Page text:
I put John’s letter aside. I had inherited an enormous stack of letters (a few hundred at least) upon starting my work at the Prisoners’ Project. It had been months since the last intern had been up-to-date with all the incoming mail, and though they specifically told me that I need not get through them all, I had immediately resolved to respond to every single letter. These were real people, after all, being assaulted in their cells at night, deprived of medical care they were constitutionally guaranteed, or just seeking an affirmation that someone, anyone cared. No one else knew of this anal-retentive vow of mine; I knew it would be easy to just slip that letter under the pile and let it become the Fall intern’s responsibility. But this was a crossroads — I knew it even then — the first of many I would face working in the justice system. And if you’re an insomniac prone to replay all your daily decisions, you can’t just walk away from a crossroads, hoping the next intern will have the courage to face it. But it was tough. I had to decide that, even with the horrific details running through my mind, John Doe was still a human being worthy of my good will and energy, and not just an animal — or worse than an animal — that had done this cruel thing to someone he should have protected. It took me a few contemplative weeks, but I finally typed him a letter.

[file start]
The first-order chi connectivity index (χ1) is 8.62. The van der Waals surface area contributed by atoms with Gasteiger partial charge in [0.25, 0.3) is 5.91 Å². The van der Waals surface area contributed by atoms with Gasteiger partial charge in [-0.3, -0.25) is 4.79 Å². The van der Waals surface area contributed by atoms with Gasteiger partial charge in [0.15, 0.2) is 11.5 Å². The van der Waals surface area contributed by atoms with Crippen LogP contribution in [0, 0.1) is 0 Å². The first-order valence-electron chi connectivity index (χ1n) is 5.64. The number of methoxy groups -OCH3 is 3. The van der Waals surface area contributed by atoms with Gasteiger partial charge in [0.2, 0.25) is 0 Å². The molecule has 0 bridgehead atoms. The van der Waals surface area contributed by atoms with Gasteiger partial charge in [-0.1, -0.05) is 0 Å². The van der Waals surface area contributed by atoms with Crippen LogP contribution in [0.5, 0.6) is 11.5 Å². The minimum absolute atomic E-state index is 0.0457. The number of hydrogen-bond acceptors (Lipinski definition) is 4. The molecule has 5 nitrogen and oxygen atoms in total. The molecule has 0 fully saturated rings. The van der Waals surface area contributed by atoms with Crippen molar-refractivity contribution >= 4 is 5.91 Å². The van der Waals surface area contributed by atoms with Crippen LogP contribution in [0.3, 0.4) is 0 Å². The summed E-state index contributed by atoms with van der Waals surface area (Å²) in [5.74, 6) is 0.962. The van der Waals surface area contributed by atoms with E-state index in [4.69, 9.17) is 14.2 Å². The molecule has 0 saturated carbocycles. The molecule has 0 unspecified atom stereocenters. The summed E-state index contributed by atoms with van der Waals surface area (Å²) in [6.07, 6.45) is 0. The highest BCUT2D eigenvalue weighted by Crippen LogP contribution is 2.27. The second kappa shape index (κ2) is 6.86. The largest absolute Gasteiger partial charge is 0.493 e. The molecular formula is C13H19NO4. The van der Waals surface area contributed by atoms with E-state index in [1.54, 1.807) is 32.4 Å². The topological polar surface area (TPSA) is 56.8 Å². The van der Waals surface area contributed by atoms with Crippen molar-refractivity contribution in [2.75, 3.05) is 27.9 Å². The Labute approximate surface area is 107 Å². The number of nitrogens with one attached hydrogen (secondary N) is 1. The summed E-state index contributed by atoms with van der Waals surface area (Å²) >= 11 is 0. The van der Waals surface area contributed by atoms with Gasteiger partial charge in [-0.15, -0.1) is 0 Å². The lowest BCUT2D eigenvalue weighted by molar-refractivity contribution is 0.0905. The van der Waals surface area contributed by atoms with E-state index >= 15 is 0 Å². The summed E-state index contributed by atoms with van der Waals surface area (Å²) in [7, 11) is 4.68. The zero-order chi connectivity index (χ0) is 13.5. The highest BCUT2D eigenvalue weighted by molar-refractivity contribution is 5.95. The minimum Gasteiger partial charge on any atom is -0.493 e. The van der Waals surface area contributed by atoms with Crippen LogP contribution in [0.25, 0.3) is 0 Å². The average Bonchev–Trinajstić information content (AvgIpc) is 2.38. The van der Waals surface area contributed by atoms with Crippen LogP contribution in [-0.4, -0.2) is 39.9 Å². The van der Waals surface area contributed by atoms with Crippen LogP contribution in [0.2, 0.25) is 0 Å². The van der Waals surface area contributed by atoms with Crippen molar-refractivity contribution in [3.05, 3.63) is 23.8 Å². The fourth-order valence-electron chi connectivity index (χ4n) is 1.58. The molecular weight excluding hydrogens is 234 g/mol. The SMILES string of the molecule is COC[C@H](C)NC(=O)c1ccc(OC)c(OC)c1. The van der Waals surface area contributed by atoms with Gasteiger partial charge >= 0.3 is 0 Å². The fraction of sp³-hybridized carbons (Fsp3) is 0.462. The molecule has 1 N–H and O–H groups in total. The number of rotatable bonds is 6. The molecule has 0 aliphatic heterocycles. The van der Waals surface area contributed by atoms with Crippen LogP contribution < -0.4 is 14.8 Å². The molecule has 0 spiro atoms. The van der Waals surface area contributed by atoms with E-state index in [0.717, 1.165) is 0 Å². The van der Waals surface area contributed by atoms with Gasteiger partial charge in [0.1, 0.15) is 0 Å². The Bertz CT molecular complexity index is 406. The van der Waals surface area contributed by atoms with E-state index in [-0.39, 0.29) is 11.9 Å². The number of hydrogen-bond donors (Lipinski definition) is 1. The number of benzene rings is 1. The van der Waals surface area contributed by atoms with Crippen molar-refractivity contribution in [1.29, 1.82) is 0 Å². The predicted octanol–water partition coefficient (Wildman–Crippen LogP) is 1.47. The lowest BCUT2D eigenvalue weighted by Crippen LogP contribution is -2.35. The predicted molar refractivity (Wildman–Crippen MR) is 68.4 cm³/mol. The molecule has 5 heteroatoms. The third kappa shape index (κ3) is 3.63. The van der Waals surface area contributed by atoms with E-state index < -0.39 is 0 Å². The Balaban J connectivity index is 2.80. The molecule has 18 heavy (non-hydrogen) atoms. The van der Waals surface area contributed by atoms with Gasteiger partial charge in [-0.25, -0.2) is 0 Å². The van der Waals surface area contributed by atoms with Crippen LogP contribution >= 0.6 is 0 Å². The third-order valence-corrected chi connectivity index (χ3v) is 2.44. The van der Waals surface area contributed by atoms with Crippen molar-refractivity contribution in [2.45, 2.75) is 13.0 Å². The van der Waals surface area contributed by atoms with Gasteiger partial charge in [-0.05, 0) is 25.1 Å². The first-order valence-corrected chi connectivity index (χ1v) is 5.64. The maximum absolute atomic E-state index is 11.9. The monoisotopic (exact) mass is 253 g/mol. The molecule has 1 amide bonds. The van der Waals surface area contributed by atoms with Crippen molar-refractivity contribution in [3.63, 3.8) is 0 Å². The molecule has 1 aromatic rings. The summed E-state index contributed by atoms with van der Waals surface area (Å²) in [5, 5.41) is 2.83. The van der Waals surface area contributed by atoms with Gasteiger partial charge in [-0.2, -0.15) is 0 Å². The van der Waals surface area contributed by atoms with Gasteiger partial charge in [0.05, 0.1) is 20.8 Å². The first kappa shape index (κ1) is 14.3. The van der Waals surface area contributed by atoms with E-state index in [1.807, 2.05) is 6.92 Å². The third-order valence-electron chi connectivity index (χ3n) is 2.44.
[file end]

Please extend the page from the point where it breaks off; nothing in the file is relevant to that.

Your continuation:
Following this decision point, I was ever more certain that criminal justice was my life’s work. My initial plan was to go to law school, either to continue working as an advocate for the humane treatment of incarcerated individuals or to go into restorative justice. Restorative justice, simply put, is an approach to criminal justice that focuses on repairing the harm done by an offender, as assessed by the victims, the offender, and the community — not solely the state. I shared this quote once before about one of the things that, in my view, is critically wrong with our “justice” system, but it is so apt:

As currently practiced, incarceration not only provides offenders with an excuse for not contributing to the welfare of their families and communities, but it practically enforces their noncontribution.  Indeed, if anything, the sentencing reforms of the 1980s and 1990s have enforced radical irresponsibility and unaccountability, and it is the families and communities of offenders that are bearing the burden.

Enter restorative justice, wherein the victim, the victim’s family, the offender, the offender’s family, community representatives, and state representatives can dialogue about their perspectives and strive to come to an agreement on what kind of punishment is suitable and how restitution can be made.

Over the years I’ve read a lot of articles and watched many documentaries chronicling restorative-justice community conferences and victim-offender mediation, but this recent New York Times‘ piece by Paul Tullis is as fascinating as any. I highly recommend you read the whole piece to understand the enormity of what occurred in this particular situation, but I want to pull out a few points that are particularly salient to me.